Tomorrow, I set out on my first long distance ride in four years. A ride from near Albany, through Vermont to Montreal, and then back down to the Albany area by way of Lake Placid and the Adirondacks.
As far as length of ride it’s not the longest; that was four years ago—816 miles around Lake Ontario. Nor will it take the longest—the rides around Lake Ontario and to Chicago were each ten days long. Indeed, in the range of bike trips I’ve taken—DC to Albany (5 days, 363.2 miles), Virginia & West Virginia (6 days, 348.4 miles), DC to Chicago (10 days, 792 miles), and around Lake Ontario (10 days, 816 miles)—this trip is squarely in the middle: 7 days, 505 miles.
So it should be old hat. Nothing new. Nothing I haven’t dealt with before. Hills, flats, Canadian border crossings, heat, rain, rural highways. And yet, I am feeling a little more anxious than usual. I’m always anxious before a trip—wondering if I’ve forgotten anything, wondering if I’ll be able to do it. But usually once I get on the bike and start moving I’ll realize that doing this is, quite literally, like riding a bicycle.
Part of my anxiety this time around is due to the fact that Day 5 is going to have some pretty steep climbs—2,000 feet in elevation over 40 miles. Part of it is due to the fact that I’m using the trip to raise money for the Kay Spiritual Life Center at AU and don’t want to let anyone down. And part of it is that it’s been four years since my last such ride. I’m four years older, four years further down the road from the young kid who should be doing things like this. And while I am arguably in the best shape of my life at this point, setting out on something like this still gives me pause. As a colleague keeps saying, “I get tired just thinking about riding that far.” She’s right—this is nuts! What am I doing?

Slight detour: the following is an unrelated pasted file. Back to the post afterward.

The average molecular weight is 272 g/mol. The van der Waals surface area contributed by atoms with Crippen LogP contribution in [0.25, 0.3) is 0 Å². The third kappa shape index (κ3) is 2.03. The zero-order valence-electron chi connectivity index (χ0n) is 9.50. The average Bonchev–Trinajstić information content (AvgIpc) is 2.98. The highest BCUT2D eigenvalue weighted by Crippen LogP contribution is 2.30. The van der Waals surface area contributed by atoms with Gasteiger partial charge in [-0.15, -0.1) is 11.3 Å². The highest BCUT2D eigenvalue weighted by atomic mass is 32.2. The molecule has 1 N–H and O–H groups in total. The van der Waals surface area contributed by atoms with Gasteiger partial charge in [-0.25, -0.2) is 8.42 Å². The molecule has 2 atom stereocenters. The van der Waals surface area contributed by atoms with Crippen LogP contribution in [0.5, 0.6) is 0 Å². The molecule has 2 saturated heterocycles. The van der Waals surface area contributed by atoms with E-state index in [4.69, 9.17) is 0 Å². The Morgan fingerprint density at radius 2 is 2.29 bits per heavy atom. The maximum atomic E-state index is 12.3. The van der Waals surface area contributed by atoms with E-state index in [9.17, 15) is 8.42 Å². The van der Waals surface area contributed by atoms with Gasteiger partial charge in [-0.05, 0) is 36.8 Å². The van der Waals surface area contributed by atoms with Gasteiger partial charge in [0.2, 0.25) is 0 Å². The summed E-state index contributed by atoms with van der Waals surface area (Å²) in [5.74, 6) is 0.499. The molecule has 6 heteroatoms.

In the end, what I’m doing is something that I enjoy. For all the trepidation, for all the challenges, for all the daunting Adirondack climbs that await me, there’s a reason I like going on these trips. The chance to see the countryside up close, to be in the fresh air, to get the opportunity just to reflect and think, and to get that sense of accomplishment for having done it are all worth the sore, tired legs that will inevitably result.
Today’s business: doing nothing but resting up and carbing up for tomorrow. Tomorrow, it’s as Willie Nelson put it:
On the road again
Goin’ places that I’ve never been
Seein’ things that I may never see again
And I can’t wait to get on the road again